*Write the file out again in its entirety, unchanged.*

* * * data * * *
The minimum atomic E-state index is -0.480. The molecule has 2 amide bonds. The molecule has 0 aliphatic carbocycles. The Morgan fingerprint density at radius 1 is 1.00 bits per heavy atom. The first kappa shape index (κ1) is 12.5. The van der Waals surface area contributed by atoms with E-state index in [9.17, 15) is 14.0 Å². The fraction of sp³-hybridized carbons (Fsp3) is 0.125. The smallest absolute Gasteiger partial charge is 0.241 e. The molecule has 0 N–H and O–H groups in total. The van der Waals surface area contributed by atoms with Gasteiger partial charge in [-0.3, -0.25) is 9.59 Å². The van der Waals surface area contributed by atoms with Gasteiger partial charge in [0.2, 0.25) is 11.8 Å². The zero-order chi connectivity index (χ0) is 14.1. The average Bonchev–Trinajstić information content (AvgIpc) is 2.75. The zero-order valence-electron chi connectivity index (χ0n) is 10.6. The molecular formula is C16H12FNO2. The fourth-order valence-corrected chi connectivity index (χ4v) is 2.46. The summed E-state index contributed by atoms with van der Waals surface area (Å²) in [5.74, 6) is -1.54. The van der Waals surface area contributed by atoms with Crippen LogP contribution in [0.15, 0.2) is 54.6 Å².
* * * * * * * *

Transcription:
The minimum atomic E-state index is -0.480. The molecule has 2 amide bonds. The molecule has 0 aliphatic carbocycles. The Morgan fingerprint density at radius 1 is 1.00 bits per heavy atom. The first kappa shape index (κ1) is 12.5. The van der Waals surface area contributed by atoms with E-state index in [9.17, 15) is 14.0 Å². The fraction of sp³-hybridized carbons (Fsp3) is 0.125. The smallest absolute Gasteiger partial charge is 0.241 e. The molecule has 0 N–H and O–H groups in total. The van der Waals surface area contributed by atoms with Gasteiger partial charge in [-0.3, -0.25) is 9.59 Å². The van der Waals surface area contributed by atoms with Gasteiger partial charge in [0.2, 0.25) is 11.8 Å². The zero-order chi connectivity index (χ0) is 14.1. The average Bonchev–Trinajstić information content (AvgIpc) is 2.75. The zero-order valence-electron chi connectivity index (χ0n) is 10.6. The molecular formula is C16H12FNO2. The fourth-order valence-corrected chi connectivity index (χ4v) is 2.46. The summed E-state index contributed by atoms with van der Waals surface area (Å²) in [5.74, 6) is -1.54. The van der Waals surface area contributed by atoms with Crippen LogP contribution in [0.15, 0.2) is 54.6 Å².